Published: Thu, May 31, 2018
Finance | By Kristine Clayton

U.S. trade tensions at fever pitch as steel deadline looms

U.S. trade tensions at fever pitch as steel deadline looms

The Trump administration made good on threats to impose tariffs on some of the nation's closest allies Thursday, announcing it will no longer exempt Canada, Mexico and the European Union from previously announced levies on steel and aluminum.

President Trump had announced the tariffs in March, but gave several US allies temporary exemptions while they negotiated potential limits on shipments to the United States.

"We look forward to continued negotiations, both with Canada and Mexico on the one hand, and with the European Commission on the other hand, because there are other issues that we also need to get resolved", the USA commerce chief told reporters.

Meanwhile, the commerce secretary said he plans to go to China for trade talks on Friday, another country with which the USA has developed an extremely tense relationship over trade differences under the Trump administration.

He added: "We look forward to continued negotiations, both with Canada and Mexico on the one hand, and with the European Commission on the other hand, because there are other issues that we also need to get resolved".

US Treasury Secretary Steven Mnuchin is due to hold meetings with his European counterparts to discuss President Donald Trump's confrontational trade agenda, officials said. But they can also increase costs more broadly for US manufacturers who cannot source all their needs locally and have to import the materials. "Nothing", French President Emmanuel Macron said in an impassioned speech Wednesday. "The president is a great supporter of the farming community and as you may be aware, earlier directed sec Perdue to take whatever methods he could to offset" retaliation.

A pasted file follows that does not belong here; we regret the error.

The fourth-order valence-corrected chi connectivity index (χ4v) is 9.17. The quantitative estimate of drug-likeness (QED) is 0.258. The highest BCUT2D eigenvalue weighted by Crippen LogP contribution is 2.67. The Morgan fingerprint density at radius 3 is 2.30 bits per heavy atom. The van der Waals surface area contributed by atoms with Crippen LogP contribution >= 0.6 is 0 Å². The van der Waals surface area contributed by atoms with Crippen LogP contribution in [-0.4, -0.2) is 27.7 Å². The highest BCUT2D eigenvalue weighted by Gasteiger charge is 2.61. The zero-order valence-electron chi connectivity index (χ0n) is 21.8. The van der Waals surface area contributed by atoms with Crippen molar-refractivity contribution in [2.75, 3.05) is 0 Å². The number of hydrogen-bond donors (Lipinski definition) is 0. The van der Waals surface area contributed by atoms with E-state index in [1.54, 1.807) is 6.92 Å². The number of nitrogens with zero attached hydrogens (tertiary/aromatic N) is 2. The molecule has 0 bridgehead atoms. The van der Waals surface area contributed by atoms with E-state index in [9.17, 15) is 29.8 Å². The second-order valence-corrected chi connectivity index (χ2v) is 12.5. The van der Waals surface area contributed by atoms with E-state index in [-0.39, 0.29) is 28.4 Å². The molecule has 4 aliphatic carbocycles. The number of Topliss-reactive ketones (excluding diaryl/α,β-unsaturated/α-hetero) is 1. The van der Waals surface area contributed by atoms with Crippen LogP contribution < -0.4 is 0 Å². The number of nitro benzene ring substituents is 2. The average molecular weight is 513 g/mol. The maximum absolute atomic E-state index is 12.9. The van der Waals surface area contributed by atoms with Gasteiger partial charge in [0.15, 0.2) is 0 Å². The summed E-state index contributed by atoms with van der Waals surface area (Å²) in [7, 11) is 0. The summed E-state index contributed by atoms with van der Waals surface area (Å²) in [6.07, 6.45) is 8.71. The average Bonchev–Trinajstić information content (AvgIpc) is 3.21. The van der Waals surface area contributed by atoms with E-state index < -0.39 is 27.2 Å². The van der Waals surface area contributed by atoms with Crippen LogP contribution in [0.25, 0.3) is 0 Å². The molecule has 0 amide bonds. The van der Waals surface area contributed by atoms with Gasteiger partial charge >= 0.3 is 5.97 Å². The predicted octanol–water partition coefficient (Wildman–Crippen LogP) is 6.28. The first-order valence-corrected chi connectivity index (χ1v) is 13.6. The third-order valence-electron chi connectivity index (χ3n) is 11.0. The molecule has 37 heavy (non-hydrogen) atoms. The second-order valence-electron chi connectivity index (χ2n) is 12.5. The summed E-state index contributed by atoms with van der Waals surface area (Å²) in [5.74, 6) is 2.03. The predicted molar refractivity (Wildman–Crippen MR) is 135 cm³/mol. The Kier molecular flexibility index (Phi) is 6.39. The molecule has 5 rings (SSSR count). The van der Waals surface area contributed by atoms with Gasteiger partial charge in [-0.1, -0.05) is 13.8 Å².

The UK government's spokesperson stated that Britain and other European Union countries are close allies of the United States and thus should be "permanently and fully exempted" from the USA metal tariffs. That hurts the companies and can lead to more expensive consumer prices, economists say.

"It's only the European Union insisting we can't negotiate if there are tariffs".

Referring to the on again off again trade talks between Washington and Beijing, Mr Ross said: "China is an interesting case in point". Discussions could then be expanded to include other countries to agree on changes by the end of the year.

The tariffs, which have prompted several challenges at the World Trade Organization, are aimed at allowing the US steel and aluminium industries to increase their capacity utilization rates above 80 percent for the first time in years. We are ready to rebuild this multilateralism with our American friends'.

Ross and Lighthizer seemed like the odd men out at this week's gathering at the OECD, an global economic agency that includes the U.S.as a prominent member.

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